In normal times, the decision by Moody’s to downgrade South Africa’s sovereign rating to below investment grade last Friday would have been headline news for days. However, with the world consumed by the implications of the coronavirus, the downgrade has taken second place.
To some extent this is because the impact that Covid-19 has had on markets has already far surpassed the likely short-term response to a downgrade. By the time of the Moody’s announcement on Friday, the rand, local government bonds and South African stocks had already been battered in the global sell-off.
|SA asset performance to 27 March 2020|
|1 January 2020||27 March 2020||Change|
|ZAR / USD||R 14.11||R 17.36||-18.72%|
|10 year government bond yield||8.26%||11.63%||-28.98%|
|FTSE/JSE All Share Index||57 084||42 946||-24.77%|
It is therefore reasonable to ask whether the downgrade will have any additional implications for South African assets. With the rand, government bonds and South African equities already at these levels, is a downgrade a big enough event to push them further?
The market saw it coming
This is a particularly relevant question because it was not an unexpected event.
“The timing of Moody’s decision was unfortunate, but hardly unanticipated,” Cannon Asset Managers points out in a note.
“At the recent reading of the national budget, government made all the right noises about addressing the rating agencies’ concerns after Moody’s last rating review in November, but ultimately failed to give any evidence to its good intentions,” it added.
Read: Our uncertain future
When the market knows that something is going to happen, it has generally already factored it in to valuations. This is what analysts mean when they talk about the downgrade already being ‘priced in’.
“The downgrade has been widely expected since the budget in February indicated a worsening fiscal position, so it has been largely priced into the values of stocks, bonds and the rand,” says Andrew Davison, Head of Advice at Old Mutual Corporate Consultants. “This means that, for instance, the interest rates being demanded by bond investors already reflect the lower creditworthiness. This can be seen by comparing the interest rates on our bonds to other countries that are already sub-investment grade.”
Lessons from Brazil
The animation below compiled by Corion Capital puts this in perspective.
Source: Corion Capital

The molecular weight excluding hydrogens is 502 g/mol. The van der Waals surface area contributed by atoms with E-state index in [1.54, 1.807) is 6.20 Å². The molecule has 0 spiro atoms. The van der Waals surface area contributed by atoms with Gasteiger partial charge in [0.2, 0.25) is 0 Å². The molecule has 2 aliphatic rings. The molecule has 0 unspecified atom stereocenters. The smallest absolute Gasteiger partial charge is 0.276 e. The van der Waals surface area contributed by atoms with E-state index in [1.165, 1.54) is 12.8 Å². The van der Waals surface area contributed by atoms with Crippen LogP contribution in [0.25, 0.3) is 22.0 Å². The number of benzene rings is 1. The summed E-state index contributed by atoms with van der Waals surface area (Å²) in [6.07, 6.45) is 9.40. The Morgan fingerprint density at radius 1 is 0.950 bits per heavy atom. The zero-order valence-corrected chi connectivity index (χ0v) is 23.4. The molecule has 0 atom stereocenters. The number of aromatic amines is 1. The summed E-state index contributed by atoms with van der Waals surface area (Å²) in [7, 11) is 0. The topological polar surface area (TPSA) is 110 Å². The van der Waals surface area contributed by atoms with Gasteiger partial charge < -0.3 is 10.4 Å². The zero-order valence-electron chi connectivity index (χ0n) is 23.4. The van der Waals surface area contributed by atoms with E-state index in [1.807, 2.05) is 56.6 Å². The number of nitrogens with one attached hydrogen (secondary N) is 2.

South Africa’s situation is reasonably comparable to Brazil’s when that country was downgraded in 2015. Yet, the local stock market and South African government bonds have already sold off more than their Brazilian equivalents did five years ago in the lead up to its downgrade.
Local bond yields are also substantially higher than for the country’s peers at the moment – even those with lower credit ratings.
It’s also worth noting is that, following Brazil’s downgrade, stocks and bonds actually rallied. This is because at this point of weakness, these assets are cheap and attractive to investors willing to accept some additional risk.
As Davison notes: “Although investors with investment-grade-only mandates will be sellers of South African bonds, other investors with less restrictive mandates will be potential buyers. In the sub-investment grade universe, South African bonds are likely to be very attractive on a risk-adjusted basis. So, demand might be quite strong.”
Looking at stocks
When it comes to the local equity market, the downgrade does mean that companies may face higher funding costs, and that could be challenging for those with weaker balance sheets. However, this is already a significant concern in the current environment.
Prices on the local stock exchange therefore already reflect companies under pressure. This suggests that there is a margin of safety for investors.
“South African corporates have been operating in a weak environment for an extended period already and will find the environment very challenging with some demand capacity permanently leaving the market,” says Jason Liddle, head of institutional business at Sanlam Investments.
“We do expect this to be for a period of time only and that companies will recover over the medium term.”
Liddle adds that it is also worth noting that nearly 40% of the income earned by JSE-listed companies comes from outside of South Africa.
“Our stock market has therefore become less reliant on the fate of the local economy,” he points out. “This protects investors from rand weakness and South Africa-specific risks.”
It is therefore possible that the downgrade will have no serious implications for South African investors above the risks that they already face from the Covid-19 pandemic. However, it may take a few months before anyone can say this for certain.
“Many analysts and commentators have suggested that the downgrade is already reflected in our market prices, and if that is true, then the agency will have finally called what markets have been saying for a long time,” Cannon Asset Managers notes. “But in good economics, there is always a ‘however’.
“In this case, the ‘however’ is that we will only know whether this is true when capital market participants begin responding to the rating assessment.”
As South Africa will only officially fall out of the FTSE World Government Bond Index at the end of April, the effects may be delayed. Investors may therefore have to wait until May before this question is fully answered.